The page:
From: leeneia
Date: 21 Nov 18 - 10:51 AM

About long-gone stationery: Years ago I owned sealing wax and a seal. It had a rose on it. I don't know where they went;I don't have them any more. But they were fun to play with while they lasted.

Remember how people sometimes put their return address on the back of the envelope? Word from the post office is not to do that anymore, because if the envelope goes into the scanner upside-down, the system will take the return address for the recipient's address and shoot your letter right back to you.


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Subject: RE: BS: Long gone stationery supplies
From: Dave the Gnome
Date: 21 Nov 18 - 10:39 AM

100!


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Subject: RE: BS: Long gone stationery supplies
From: Senoufou
Date: 21 Nov 18 - 08:44 AM

The prisoners I visited used frequently to order dental floss from the Prison Store when they filled in their order sheet.

One would imagine they were to be congratulated for their interest in dental hygiene, but the floss was used to lower/raise various drugs in a paper cup through the bars from one window to another on a Wing above or below.

I expect the Prison Officers were well aware. They turned a blind eye to much that went on Inside.


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Subject: RE: BS: Long gone stationery supplies
From: Thompson
Date: 21 Nov 18 - 06:42 AM

IRA prisoners used to write letters on Rizla papers for smuggling out.


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Subject: RE: BS: Long gone stationery supplies
From: Senoufou
Date: 21 Nov 18 - 04:30 AM

It did indeed Jack. We had to cut that bit off before the paper was any good for tracing.


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Subject: RE: BS: Long gone stationery supplies
From: Rusty Dobro
Date: 21 Nov 18 - 04:03 AM

The late Monty Parkin sang a pastiche blues song - 'All day, working on the Kalamazoo'.......(inspired by an office duplicator, not that he ever worked in an office, or at all.)


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Subject: RE: BS: Long gone stationery supplies
From: Jack Campin
Date: 20 Nov 18 - 09:46 PM

There is a tradition of prison literature being written on toilet paper. I guess this is because it was tough stuff like Izal? If the Fascists had really wanted to silence Gramsci they'd have issued political prisoners with quilted Andrex.

British institutional shiny toilet paper used to have NOW WASH YOUR HANDS on every sheet.


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Subject: RE: BS: Long gone stationery supplies
From: Jon Freeman
Date: 20 Nov 18 - 08:56 AM

We have 2 more ďup to dateĒ label printers both Brother.

Iíve not noticed any problems with labels with the plastic top layer (usage has included labelling plug tops and sticking to plastic tags to go in flower pots) produced by one.

The other uses a paper label. The first task I used this for (using the genuine Brother thermal paper) was to print labels for the A4 ring binders holding dadís postcard collection. These labels have faded badly, going from black print to a pale brown in 2-3 years and Iíll probably need to re-print next year. They are OK for a more common usage here, ie. jam jars, which donít normally hang around here as long and are stored in a dark cupboard but Iíd have reservations as to their suitability for longer term use, possibly particularly when there will be some exposure to sunlight.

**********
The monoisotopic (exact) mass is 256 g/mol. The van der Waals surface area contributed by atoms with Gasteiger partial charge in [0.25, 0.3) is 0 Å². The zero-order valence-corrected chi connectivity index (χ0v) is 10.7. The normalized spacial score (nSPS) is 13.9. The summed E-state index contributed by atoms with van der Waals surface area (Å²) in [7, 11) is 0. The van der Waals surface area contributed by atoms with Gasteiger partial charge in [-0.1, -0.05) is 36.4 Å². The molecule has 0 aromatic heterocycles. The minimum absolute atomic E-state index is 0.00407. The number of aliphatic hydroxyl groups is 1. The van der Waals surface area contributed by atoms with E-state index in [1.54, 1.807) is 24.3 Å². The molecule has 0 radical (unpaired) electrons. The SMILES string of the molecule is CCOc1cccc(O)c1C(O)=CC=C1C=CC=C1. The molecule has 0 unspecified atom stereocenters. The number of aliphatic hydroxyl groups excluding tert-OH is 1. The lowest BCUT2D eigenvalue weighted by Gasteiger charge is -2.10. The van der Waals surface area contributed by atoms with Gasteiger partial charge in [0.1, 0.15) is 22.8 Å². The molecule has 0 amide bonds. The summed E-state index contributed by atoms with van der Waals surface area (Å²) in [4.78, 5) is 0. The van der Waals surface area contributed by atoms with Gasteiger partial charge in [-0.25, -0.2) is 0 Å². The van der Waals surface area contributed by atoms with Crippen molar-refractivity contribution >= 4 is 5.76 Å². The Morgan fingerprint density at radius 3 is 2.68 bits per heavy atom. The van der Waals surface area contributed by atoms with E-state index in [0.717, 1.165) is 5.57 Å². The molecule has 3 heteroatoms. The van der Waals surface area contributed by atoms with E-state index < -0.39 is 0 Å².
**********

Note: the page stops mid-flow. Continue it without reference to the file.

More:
I suppose one advantage with the embossed type label is that there will always be something readable even if the plastic fades.


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Subject: RE: BS: Long gone stationery supplies
From: JHW
Date: 20 Nov 18 - 05:36 AM

All my leaf tea jars have Dymo labels at least 40 years old still firmly stuck and entirely legible.


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Subject: RE: BS: Long gone stationery supplies
From: Jos
Date: 20 Nov 18 - 05:26 AM

It always amused me that the brand name of the toilet roll holders at Exeter University was "Dreadnought" - they were designed to prevent students nicking them for any nefarious purposes whatsoever.


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Subject: RE: BS: Long gone stationery supplies
From: Steve Shaw
Date: 20 Nov 18 - 05:13 AM

In the first school I worked at, in 1973, the rock-hard, non-absorbent bog paper had "Property of London County Council" printed on every sheet, and you couldn't begin to think of stealing the roll as the toilet roll holder had a lock on one end with a key that only the schoolkeeper possessed!


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Subject: RE: BS: Long gone stationery supplies
From: Mr Red
Date: 20 Nov 18 - 05:03 AM

Did you have one of those roller things to spread the ink evenly on the surface?

No, I had the printing press, but the roller was needed to transfer ink to the platen. Adana sold mounted lino at "type" height. But you still had to emery down the stippled surface, I did that on a flat bed. For using in a printing press it needed all that attention. The wood carving tools were essential, they look like doll's tools. And I had a whetstone to sharpen them. The fine cuts and flat lino could print in a press because the pressure was more finely tuned.


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Subject: RE: BS: Long gone stationery supplies
From: Will Fly
Date: 20 Nov 18 - 04:17 AM

I often patronise this lovely shop in. Brighton - a cornucopia of goodies for the writer by hand...

Pen to Paper


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Subject: RE: BS: Long gone stationery supplies
From: Senoufou
Date: 20 Nov 18 - 04:10 AM

Oooh Tattie, I remember comb-and-paper! We were always playing on them. It did used to tingle on the lips didn't it?